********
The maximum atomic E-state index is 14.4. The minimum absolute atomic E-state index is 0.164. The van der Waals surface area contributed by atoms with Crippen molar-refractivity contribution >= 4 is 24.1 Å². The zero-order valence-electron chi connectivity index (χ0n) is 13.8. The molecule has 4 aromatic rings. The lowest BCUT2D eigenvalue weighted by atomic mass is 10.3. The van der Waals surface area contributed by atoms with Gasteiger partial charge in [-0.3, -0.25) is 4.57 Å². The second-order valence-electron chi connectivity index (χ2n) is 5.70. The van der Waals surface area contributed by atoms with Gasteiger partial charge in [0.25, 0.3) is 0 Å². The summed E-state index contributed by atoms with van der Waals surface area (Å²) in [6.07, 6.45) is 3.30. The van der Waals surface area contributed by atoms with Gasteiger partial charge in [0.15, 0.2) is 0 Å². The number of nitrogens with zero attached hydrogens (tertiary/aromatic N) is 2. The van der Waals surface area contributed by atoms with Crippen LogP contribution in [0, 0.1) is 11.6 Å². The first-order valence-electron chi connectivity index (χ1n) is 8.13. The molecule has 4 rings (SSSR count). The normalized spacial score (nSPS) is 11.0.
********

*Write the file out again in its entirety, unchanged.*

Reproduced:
The maximum atomic E-state index is 14.4. The minimum absolute atomic E-state index is 0.164. The van der Waals surface area contributed by atoms with Crippen molar-refractivity contribution >= 4 is 24.1 Å². The zero-order valence-electron chi connectivity index (χ0n) is 13.8. The molecule has 4 aromatic rings. The lowest BCUT2D eigenvalue weighted by atomic mass is 10.3. The van der Waals surface area contributed by atoms with Gasteiger partial charge in [-0.3, -0.25) is 4.57 Å². The second-order valence-electron chi connectivity index (χ2n) is 5.70. The van der Waals surface area contributed by atoms with Gasteiger partial charge in [0.25, 0.3) is 0 Å². The summed E-state index contributed by atoms with van der Waals surface area (Å²) in [6.07, 6.45) is 3.30. The van der Waals surface area contributed by atoms with Gasteiger partial charge in [0.15, 0.2) is 0 Å². The number of nitrogens with zero attached hydrogens (tertiary/aromatic N) is 2. The van der Waals surface area contributed by atoms with Crippen LogP contribution in [0, 0.1) is 11.6 Å². The first-order valence-electron chi connectivity index (χ1n) is 8.13. The molecule has 4 rings (SSSR count). The normalized spacial score (nSPS) is 11.0.